In Detroit, players say they were vexed by DeForge's rapid ascent to the Shock's starting lineup. Unable to hook on to a WNBA team after the ABL, in which she'd played for one season, folded in 1998, DeForge had been out of basketball for a year when she ran into Lieberman, who was in Lincoln, Neb., to broadcast a February 2000 Kansas-Nebraska college game for ESPN. Three months later Lieberman invited DeForge to the Shock's preseason tryout camp, where she alone among more than 100 hopefuls earned an invitation to training camp. Midway through the season, with the Shock plagued by injuries, Lieberman moved De-Forge into the starting point guard spot. At the time, DeForge was averaging 3.0 points and 0.7 assists; she hadn't gotten off the bench in five of the Shock's 16 games.
"How does someone go from the 11th person on the team to a starter?" asks one Detroit veteran. "[DeForge] would have to call other people [for help] when teams pressed her because she couldn't get the ball upcourt." Other players wondered whether the Shock's top draft choice, point guard Tamicha Jackson, was being left on the injured reserve list so that Lieberman could protect DeForge's starting spot. DeForge started 10 games, averaging 6.7 points and 3.0 assists. Says Lieberman, "No one worked harder than Anna. If my star players and my high draft picks had worked that hard, we would have contended for the Eastern Conference title."
Finally, two players voiced concerns to Wilson, who says he asked Lieberman twice about the accusations, and twice she denied them. "It's very rare for a player to go to the team president, unless it is pretty serious in the minds of many of them," Wilson says. "You were getting pretty close to a mutinous state."
The flash point was the meeting in the Shock locker room. When it concluded, DeForge was still crying. After Lieberman left the locker room, two veterans walked over and gave DeForge hugs, attempting to console her. One of them explained to her why her teammates were upset. "I said to Anna, 'You know the accusation is out there, but you are almost as at fault as [Lieberman] is,' " says one player." 'In this type of environment, your teammates matter more than your relationship with the coach.' I was trying to tell her to back off a little bit."
Player-coach affairs become much more complicated if they're same-sex. Even in a league such as the WNBA, in which one team explicitly markets itself to the gay community, the issue is doubly sensitive. "If there's a heterosexual relationship between an athlete and coach, provided it's consensual and nonadulterous, is it a bad idea? Yes," says Mary Jo Kane, director of the Tucker Center for Research on Girls & Women in Sport at the University of Minnesota. "But because of homophobia in and around women's sports, if it's a lesbian relationship, the negative perception is exacerbated—it quietly moves from the arena of poor judgment to the arena of deviance and immorality."
Lieberman's promise that she would outlast every player on the Shock went unfulfilled. On Aug. 28, 2000, shortly after Detroit concluded a 14-18 season, Wilson told Lieberman she would not be offered a new contract. Wilson confirmed to SI that the "tense locker room" was a factor in the firing. "She sort of lost the team," he says. Lieberman acknowledges that the situation became untenable. "Tom did the right thing," she says. "If you lose most of the players, it's a tough place to be. It was time to go."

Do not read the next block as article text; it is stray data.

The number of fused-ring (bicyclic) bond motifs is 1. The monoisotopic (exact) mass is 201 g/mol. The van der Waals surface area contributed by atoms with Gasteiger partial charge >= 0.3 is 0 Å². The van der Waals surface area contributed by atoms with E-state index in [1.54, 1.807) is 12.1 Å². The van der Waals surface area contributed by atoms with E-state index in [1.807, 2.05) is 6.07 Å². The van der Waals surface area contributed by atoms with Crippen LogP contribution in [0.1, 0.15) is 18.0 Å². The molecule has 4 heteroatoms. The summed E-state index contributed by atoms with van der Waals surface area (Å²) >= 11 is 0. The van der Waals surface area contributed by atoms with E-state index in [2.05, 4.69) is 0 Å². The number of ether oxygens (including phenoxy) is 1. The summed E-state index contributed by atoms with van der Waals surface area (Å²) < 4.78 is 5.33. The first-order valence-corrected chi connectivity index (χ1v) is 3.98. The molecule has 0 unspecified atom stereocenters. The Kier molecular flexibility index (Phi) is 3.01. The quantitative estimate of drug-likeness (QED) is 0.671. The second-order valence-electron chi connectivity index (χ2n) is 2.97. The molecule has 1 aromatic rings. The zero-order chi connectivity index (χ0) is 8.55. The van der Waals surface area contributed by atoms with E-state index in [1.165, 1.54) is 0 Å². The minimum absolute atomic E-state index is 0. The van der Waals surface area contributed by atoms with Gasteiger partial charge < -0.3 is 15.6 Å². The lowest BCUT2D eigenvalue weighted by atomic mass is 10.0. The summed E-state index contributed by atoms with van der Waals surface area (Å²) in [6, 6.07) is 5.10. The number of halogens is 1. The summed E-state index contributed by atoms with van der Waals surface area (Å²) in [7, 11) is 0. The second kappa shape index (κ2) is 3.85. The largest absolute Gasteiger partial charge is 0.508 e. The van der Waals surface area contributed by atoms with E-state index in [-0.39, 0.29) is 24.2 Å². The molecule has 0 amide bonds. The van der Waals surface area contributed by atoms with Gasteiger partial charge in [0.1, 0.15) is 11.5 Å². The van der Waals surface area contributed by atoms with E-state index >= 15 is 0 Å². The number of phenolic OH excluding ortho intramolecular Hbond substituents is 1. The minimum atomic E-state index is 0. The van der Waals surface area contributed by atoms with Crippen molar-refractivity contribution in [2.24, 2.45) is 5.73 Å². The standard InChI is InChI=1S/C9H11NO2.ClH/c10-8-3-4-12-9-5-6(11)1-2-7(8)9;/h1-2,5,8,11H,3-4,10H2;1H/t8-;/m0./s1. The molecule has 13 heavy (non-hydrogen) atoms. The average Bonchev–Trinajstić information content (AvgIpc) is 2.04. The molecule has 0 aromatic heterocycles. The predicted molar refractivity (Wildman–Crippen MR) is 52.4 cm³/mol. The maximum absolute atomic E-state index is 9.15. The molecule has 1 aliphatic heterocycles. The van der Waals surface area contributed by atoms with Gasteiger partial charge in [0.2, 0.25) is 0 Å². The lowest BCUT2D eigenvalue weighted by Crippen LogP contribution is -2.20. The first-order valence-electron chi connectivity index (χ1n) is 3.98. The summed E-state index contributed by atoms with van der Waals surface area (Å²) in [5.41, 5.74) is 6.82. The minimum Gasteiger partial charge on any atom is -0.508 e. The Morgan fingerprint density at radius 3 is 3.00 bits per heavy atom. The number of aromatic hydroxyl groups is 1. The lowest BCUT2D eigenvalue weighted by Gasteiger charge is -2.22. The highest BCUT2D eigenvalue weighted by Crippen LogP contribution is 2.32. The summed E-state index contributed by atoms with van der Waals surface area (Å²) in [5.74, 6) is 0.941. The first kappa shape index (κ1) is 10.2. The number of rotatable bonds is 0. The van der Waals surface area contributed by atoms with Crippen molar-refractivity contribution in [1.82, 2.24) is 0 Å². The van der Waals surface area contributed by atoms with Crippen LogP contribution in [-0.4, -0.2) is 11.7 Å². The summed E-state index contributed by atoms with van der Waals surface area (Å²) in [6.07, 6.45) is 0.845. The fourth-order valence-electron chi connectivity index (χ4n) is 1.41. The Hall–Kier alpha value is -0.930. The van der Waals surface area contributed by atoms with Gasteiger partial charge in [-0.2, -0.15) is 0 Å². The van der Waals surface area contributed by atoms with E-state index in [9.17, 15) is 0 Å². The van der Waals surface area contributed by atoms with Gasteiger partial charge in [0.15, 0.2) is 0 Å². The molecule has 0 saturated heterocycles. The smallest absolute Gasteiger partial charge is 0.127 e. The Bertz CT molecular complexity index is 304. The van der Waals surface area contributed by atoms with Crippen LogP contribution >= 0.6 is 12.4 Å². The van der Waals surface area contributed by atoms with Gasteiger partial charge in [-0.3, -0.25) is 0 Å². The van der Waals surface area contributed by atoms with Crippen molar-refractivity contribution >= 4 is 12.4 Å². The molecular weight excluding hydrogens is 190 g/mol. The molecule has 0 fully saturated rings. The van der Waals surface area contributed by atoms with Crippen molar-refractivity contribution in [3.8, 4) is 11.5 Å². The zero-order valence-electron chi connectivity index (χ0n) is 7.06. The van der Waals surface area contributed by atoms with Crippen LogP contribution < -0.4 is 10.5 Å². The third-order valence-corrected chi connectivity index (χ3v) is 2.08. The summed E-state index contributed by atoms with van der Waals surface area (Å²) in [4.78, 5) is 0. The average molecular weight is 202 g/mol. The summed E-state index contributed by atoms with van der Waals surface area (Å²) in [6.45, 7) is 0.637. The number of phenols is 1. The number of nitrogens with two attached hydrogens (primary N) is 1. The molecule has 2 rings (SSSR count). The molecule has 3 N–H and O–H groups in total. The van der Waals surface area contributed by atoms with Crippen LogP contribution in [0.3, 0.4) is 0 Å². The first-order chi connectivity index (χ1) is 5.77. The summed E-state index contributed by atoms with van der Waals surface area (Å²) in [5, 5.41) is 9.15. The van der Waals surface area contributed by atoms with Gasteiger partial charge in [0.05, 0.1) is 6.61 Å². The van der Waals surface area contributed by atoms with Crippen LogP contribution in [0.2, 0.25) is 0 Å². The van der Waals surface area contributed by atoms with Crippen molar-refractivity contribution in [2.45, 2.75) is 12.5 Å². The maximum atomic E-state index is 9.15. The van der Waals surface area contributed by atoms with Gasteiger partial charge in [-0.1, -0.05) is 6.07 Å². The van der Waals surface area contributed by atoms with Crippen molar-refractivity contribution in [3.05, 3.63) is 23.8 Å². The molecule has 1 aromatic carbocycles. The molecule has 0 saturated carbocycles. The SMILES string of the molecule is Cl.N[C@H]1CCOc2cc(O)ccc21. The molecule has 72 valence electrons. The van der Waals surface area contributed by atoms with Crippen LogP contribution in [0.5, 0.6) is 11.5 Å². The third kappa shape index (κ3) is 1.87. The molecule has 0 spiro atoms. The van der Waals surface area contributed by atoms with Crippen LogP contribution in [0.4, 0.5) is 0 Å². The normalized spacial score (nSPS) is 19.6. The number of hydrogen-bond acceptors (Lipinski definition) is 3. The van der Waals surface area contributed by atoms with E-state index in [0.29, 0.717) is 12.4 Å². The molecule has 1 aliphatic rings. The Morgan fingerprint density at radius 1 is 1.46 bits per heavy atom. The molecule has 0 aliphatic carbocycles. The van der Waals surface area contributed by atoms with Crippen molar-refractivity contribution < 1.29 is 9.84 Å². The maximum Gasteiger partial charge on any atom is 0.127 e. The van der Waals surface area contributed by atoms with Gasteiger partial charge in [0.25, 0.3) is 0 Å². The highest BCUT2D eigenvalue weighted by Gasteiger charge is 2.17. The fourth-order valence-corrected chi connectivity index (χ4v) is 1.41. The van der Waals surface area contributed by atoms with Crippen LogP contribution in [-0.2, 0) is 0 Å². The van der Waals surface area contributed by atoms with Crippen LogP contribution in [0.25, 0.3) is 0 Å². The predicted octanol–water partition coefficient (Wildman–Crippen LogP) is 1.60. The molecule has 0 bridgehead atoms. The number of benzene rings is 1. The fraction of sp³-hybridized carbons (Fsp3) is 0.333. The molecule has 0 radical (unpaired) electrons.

Both Lieberman and DeForge are out of the WNBA. On March 15, Lieberman filed for divorce from her husband of 13 years, Tim Cline, in Collin County, Texas. According to court documents, she and Cline had "ceased living together as husband and wife." Lieberman works as a commentator for ESPN and lives in Dallas, where in July she, with DeForge by her side, conducted a basketball camp for girls. Asked about documents indicating she and DeForge shared a residence in Dallas, Lieberman said, "I was always there for players," and that she often welcomed players into her home. "My home address," says DeForge, "is in Lincoln, Nebraska."
A year after their tumultuous season, Shock players look back at how quickly the team unraveled. "Once the rumor started, it spread like wildfire," says Holmes-Harris. "Players were upset and frustrated and thinking a lot about it. They saw Nancy and Anna together, and they got fed up.... The team fell apart."
While the risks involved when coaches date athletes who play for them are undeniable, not every romance torpedoes a team's morale and performance. In 1996 Danielle Garrett, who would become a member of the 1999 U.S. Women's World Cup team and the WUSA's Carolina Courage, married George Fotopoulos, her coach on the Tampa Bay club team Town 'N Country Heather. Garrett and Fotopoulos had met and begun dating in the summer of 1995 (she was 19; he was 26) when their team won the under-19 national club tide, and they would lead Town 'N Country to the under-20 championship the next year as husband and wife.
Danielle is one of four members of the celebrated 1999 World Cup champions to have married her former, current or future coach. In '89 midfielder Foudy, then 18, began dating Ian Sawyers, 27, while she was playing for the youth league Soccerettes and he was coaching another girls' team, the Herricanes, at the Mission Viejo ( Calif.) Soccer Club. When Foudy entered Stanford, Sawyers moved to the Bay Area, and he became the Cardinal's assistant women's coach during Foudy's sophomore season. They married in '95. (This season Sawyers coached the WUSA's Bay Area CyberRays, while Foudy played for the San Diego Spirit.) In '90 midfielder Michelle Akers, then 24, married Roby Stahl, 38, who two years later would coach her with the Swedish club Tyreso. They divorced in 1994. In '96 Chastain, then 27, married Jerry Smith, 35, her former coach at Santa Clara.